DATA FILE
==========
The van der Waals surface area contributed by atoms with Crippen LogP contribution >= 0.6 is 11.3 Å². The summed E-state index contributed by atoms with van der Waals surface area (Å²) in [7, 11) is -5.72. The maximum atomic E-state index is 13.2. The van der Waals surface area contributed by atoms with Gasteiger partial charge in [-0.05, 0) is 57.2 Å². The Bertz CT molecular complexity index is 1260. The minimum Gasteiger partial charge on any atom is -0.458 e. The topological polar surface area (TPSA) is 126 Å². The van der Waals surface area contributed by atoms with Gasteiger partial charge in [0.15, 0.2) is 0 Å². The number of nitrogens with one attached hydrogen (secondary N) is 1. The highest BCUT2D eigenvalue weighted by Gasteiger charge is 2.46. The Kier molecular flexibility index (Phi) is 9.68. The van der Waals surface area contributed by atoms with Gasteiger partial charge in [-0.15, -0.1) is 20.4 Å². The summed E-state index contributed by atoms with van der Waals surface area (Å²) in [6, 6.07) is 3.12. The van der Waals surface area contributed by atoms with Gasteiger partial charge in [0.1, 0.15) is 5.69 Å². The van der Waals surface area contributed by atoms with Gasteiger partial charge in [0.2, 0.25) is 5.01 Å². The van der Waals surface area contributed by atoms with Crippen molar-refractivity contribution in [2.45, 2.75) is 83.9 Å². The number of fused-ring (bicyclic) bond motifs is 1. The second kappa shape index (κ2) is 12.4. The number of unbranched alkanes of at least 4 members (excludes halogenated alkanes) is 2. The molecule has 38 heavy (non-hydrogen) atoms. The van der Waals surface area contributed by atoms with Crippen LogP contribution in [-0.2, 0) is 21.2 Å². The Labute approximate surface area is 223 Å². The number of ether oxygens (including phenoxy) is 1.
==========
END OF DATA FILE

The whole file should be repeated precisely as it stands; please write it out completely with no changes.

The van der Waals surface area contributed by atoms with Crippen LogP contribution >= 0.6 is 11.3 Å². The summed E-state index contributed by atoms with van der Waals surface area (Å²) in [7, 11) is -5.72. The maximum atomic E-state index is 13.2. The van der Waals surface area contributed by atoms with Gasteiger partial charge in [-0.05, 0) is 57.2 Å². The Bertz CT molecular complexity index is 1260. The minimum Gasteiger partial charge on any atom is -0.458 e. The topological polar surface area (TPSA) is 126 Å². The van der Waals surface area contributed by atoms with Gasteiger partial charge in [0.15, 0.2) is 0 Å². The number of nitrogens with one attached hydrogen (secondary N) is 1. The highest BCUT2D eigenvalue weighted by Gasteiger charge is 2.46. The Kier molecular flexibility index (Phi) is 9.68. The van der Waals surface area contributed by atoms with Gasteiger partial charge in [-0.15, -0.1) is 20.4 Å². The summed E-state index contributed by atoms with van der Waals surface area (Å²) in [6, 6.07) is 3.12. The van der Waals surface area contributed by atoms with Gasteiger partial charge in [0.1, 0.15) is 5.69 Å². The van der Waals surface area contributed by atoms with Gasteiger partial charge in [0.2, 0.25) is 5.01 Å². The van der Waals surface area contributed by atoms with Crippen molar-refractivity contribution in [2.45, 2.75) is 83.9 Å². The number of fused-ring (bicyclic) bond motifs is 1. The second kappa shape index (κ2) is 12.4. The number of unbranched alkanes of at least 4 members (excludes halogenated alkanes) is 2. The molecule has 38 heavy (non-hydrogen) atoms. The van der Waals surface area contributed by atoms with Crippen LogP contribution in [-0.2, 0) is 21.2 Å². The Labute approximate surface area is 223 Å². The number of ether oxygens (including phenoxy) is 1.